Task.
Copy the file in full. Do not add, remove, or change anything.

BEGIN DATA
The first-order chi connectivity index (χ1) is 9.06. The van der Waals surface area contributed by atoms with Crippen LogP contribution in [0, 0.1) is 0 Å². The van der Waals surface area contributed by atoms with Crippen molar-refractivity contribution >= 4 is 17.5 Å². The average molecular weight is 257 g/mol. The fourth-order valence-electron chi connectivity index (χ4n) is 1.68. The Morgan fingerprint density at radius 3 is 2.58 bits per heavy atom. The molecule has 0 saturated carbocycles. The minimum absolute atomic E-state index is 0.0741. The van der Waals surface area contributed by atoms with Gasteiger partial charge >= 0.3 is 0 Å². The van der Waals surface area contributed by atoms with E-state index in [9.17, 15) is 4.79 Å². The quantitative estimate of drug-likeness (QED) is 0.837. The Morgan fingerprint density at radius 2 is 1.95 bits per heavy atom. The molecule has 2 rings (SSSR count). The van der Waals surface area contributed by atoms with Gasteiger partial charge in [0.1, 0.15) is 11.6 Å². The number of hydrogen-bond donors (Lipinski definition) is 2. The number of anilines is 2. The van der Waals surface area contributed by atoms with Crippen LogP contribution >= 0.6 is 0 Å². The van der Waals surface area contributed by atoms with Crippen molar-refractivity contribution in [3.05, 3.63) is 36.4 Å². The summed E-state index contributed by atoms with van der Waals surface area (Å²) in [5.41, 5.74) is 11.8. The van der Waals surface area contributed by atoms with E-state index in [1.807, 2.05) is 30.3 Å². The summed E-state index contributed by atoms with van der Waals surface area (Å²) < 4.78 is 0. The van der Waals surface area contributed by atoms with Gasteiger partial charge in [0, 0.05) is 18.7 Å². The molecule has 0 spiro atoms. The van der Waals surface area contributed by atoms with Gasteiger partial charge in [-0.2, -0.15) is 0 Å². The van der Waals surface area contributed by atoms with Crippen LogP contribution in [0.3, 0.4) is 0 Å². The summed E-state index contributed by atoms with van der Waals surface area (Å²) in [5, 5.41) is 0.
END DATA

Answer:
The first-order chi connectivity index (χ1) is 9.06. The van der Waals surface area contributed by atoms with Crippen LogP contribution in [0, 0.1) is 0 Å². The van der Waals surface area contributed by atoms with Crippen molar-refractivity contribution >= 4 is 17.5 Å². The average molecular weight is 257 g/mol. The fourth-order valence-electron chi connectivity index (χ4n) is 1.68. The Morgan fingerprint density at radius 3 is 2.58 bits per heavy atom. The molecule has 0 saturated carbocycles. The minimum absolute atomic E-state index is 0.0741. The van der Waals surface area contributed by atoms with Gasteiger partial charge >= 0.3 is 0 Å². The van der Waals surface area contributed by atoms with E-state index in [9.17, 15) is 4.79 Å². The quantitative estimate of drug-likeness (QED) is 0.837. The Morgan fingerprint density at radius 2 is 1.95 bits per heavy atom. The molecule has 2 rings (SSSR count). The van der Waals surface area contributed by atoms with Gasteiger partial charge in [0.1, 0.15) is 11.6 Å². The number of hydrogen-bond donors (Lipinski definition) is 2. The number of anilines is 2. The van der Waals surface area contributed by atoms with Crippen LogP contribution >= 0.6 is 0 Å². The van der Waals surface area contributed by atoms with Crippen molar-refractivity contribution in [3.05, 3.63) is 36.4 Å². The summed E-state index contributed by atoms with van der Waals surface area (Å²) in [5.41, 5.74) is 11.8. The van der Waals surface area contributed by atoms with E-state index in [1.807, 2.05) is 30.3 Å². The summed E-state index contributed by atoms with van der Waals surface area (Å²) < 4.78 is 0. The van der Waals surface area contributed by atoms with Gasteiger partial charge in [0, 0.05) is 18.7 Å². The molecule has 0 spiro atoms. The van der Waals surface area contributed by atoms with Gasteiger partial charge in [-0.2, -0.15) is 0 Å². The van der Waals surface area contributed by atoms with Crippen LogP contribution in [0.3, 0.4) is 0 Å². The summed E-state index contributed by atoms with van der Waals surface area (Å²) in [5, 5.41) is 0.